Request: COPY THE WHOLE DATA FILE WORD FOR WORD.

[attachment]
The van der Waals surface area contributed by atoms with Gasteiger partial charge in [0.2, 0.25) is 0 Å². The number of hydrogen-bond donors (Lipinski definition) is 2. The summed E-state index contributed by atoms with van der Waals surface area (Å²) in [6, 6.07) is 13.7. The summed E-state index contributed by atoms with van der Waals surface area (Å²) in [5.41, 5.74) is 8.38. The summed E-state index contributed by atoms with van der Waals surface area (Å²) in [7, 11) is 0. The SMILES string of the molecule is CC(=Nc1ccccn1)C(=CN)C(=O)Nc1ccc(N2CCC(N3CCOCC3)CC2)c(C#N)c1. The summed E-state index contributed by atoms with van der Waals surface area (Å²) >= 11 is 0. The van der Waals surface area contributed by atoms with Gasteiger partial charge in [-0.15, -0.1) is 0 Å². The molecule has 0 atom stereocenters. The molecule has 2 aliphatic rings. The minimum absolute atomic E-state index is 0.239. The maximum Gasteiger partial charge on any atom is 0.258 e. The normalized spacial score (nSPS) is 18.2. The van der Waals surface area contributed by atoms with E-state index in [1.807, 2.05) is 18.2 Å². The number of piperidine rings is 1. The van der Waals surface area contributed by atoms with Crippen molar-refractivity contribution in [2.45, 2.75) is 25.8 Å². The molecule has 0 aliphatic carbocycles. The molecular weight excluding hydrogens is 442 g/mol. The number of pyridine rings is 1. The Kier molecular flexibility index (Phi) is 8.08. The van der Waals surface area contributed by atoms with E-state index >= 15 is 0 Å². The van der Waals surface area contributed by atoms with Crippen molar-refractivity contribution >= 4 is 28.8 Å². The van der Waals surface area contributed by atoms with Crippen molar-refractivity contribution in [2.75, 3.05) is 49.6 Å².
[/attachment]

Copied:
The van der Waals surface area contributed by atoms with Gasteiger partial charge in [0.2, 0.25) is 0 Å². The number of hydrogen-bond donors (Lipinski definition) is 2. The summed E-state index contributed by atoms with van der Waals surface area (Å²) in [6, 6.07) is 13.7. The summed E-state index contributed by atoms with van der Waals surface area (Å²) in [5.41, 5.74) is 8.38. The summed E-state index contributed by atoms with van der Waals surface area (Å²) in [7, 11) is 0. The SMILES string of the molecule is CC(=Nc1ccccn1)C(=CN)C(=O)Nc1ccc(N2CCC(N3CCOCC3)CC2)c(C#N)c1. The summed E-state index contributed by atoms with van der Waals surface area (Å²) >= 11 is 0. The van der Waals surface area contributed by atoms with Gasteiger partial charge in [-0.15, -0.1) is 0 Å². The molecule has 0 atom stereocenters. The molecule has 2 aliphatic rings. The minimum absolute atomic E-state index is 0.239. The maximum Gasteiger partial charge on any atom is 0.258 e. The normalized spacial score (nSPS) is 18.2. The van der Waals surface area contributed by atoms with E-state index in [1.807, 2.05) is 18.2 Å². The number of piperidine rings is 1. The van der Waals surface area contributed by atoms with Crippen molar-refractivity contribution in [2.45, 2.75) is 25.8 Å². The molecule has 0 aliphatic carbocycles. The molecular weight excluding hydrogens is 442 g/mol. The number of pyridine rings is 1. The Kier molecular flexibility index (Phi) is 8.08. The van der Waals surface area contributed by atoms with E-state index >= 15 is 0 Å². The van der Waals surface area contributed by atoms with Crippen molar-refractivity contribution >= 4 is 28.8 Å². The van der Waals surface area contributed by atoms with Crippen molar-refractivity contribution in [2.75, 3.05) is 49.6 Å².